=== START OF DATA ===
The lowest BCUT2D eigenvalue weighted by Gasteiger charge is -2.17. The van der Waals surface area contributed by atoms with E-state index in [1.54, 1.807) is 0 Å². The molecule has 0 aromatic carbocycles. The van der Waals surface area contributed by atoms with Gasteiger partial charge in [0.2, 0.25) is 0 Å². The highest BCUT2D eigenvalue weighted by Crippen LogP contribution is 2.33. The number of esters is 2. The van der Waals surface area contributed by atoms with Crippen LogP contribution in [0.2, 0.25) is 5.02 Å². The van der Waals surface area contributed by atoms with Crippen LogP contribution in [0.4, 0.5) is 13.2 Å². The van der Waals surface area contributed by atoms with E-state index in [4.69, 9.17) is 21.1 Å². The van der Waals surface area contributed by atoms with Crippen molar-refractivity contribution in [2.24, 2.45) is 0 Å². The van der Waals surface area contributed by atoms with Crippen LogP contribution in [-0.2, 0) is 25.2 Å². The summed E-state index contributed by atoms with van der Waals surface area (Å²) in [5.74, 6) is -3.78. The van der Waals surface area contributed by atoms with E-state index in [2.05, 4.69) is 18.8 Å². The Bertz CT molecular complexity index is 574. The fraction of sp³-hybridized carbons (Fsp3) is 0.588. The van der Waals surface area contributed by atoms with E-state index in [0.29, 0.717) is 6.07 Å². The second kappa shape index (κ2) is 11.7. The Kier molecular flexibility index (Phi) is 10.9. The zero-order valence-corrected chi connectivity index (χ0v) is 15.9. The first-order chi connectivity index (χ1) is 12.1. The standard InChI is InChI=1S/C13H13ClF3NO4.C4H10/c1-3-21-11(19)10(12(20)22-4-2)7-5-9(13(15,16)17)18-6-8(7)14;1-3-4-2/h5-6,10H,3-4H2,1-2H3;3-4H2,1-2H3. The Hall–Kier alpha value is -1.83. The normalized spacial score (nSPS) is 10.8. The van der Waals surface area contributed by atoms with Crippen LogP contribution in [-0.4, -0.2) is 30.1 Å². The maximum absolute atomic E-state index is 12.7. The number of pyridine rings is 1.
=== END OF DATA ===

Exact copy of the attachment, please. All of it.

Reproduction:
The lowest BCUT2D eigenvalue weighted by Gasteiger charge is -2.17. The van der Waals surface area contributed by atoms with E-state index in [1.54, 1.807) is 0 Å². The molecule has 0 aromatic carbocycles. The van der Waals surface area contributed by atoms with Gasteiger partial charge in [0.2, 0.25) is 0 Å². The highest BCUT2D eigenvalue weighted by Crippen LogP contribution is 2.33. The number of esters is 2. The van der Waals surface area contributed by atoms with Crippen LogP contribution in [0.2, 0.25) is 5.02 Å². The van der Waals surface area contributed by atoms with Crippen LogP contribution in [0.4, 0.5) is 13.2 Å². The van der Waals surface area contributed by atoms with E-state index in [4.69, 9.17) is 21.1 Å². The van der Waals surface area contributed by atoms with Crippen molar-refractivity contribution in [2.24, 2.45) is 0 Å². The van der Waals surface area contributed by atoms with Crippen LogP contribution in [-0.2, 0) is 25.2 Å². The summed E-state index contributed by atoms with van der Waals surface area (Å²) in [5.74, 6) is -3.78. The van der Waals surface area contributed by atoms with E-state index in [2.05, 4.69) is 18.8 Å². The Bertz CT molecular complexity index is 574. The fraction of sp³-hybridized carbons (Fsp3) is 0.588. The van der Waals surface area contributed by atoms with E-state index in [0.29, 0.717) is 6.07 Å². The second kappa shape index (κ2) is 11.7. The Kier molecular flexibility index (Phi) is 10.9. The zero-order valence-corrected chi connectivity index (χ0v) is 15.9. The first-order chi connectivity index (χ1) is 12.1. The standard InChI is InChI=1S/C13H13ClF3NO4.C4H10/c1-3-21-11(19)10(12(20)22-4-2)7-5-9(13(15,16)17)18-6-8(7)14;1-3-4-2/h5-6,10H,3-4H2,1-2H3;3-4H2,1-2H3. The Hall–Kier alpha value is -1.83. The normalized spacial score (nSPS) is 10.8. The van der Waals surface area contributed by atoms with Crippen LogP contribution in [-0.4, -0.2) is 30.1 Å². The maximum absolute atomic E-state index is 12.7. The number of pyridine rings is 1.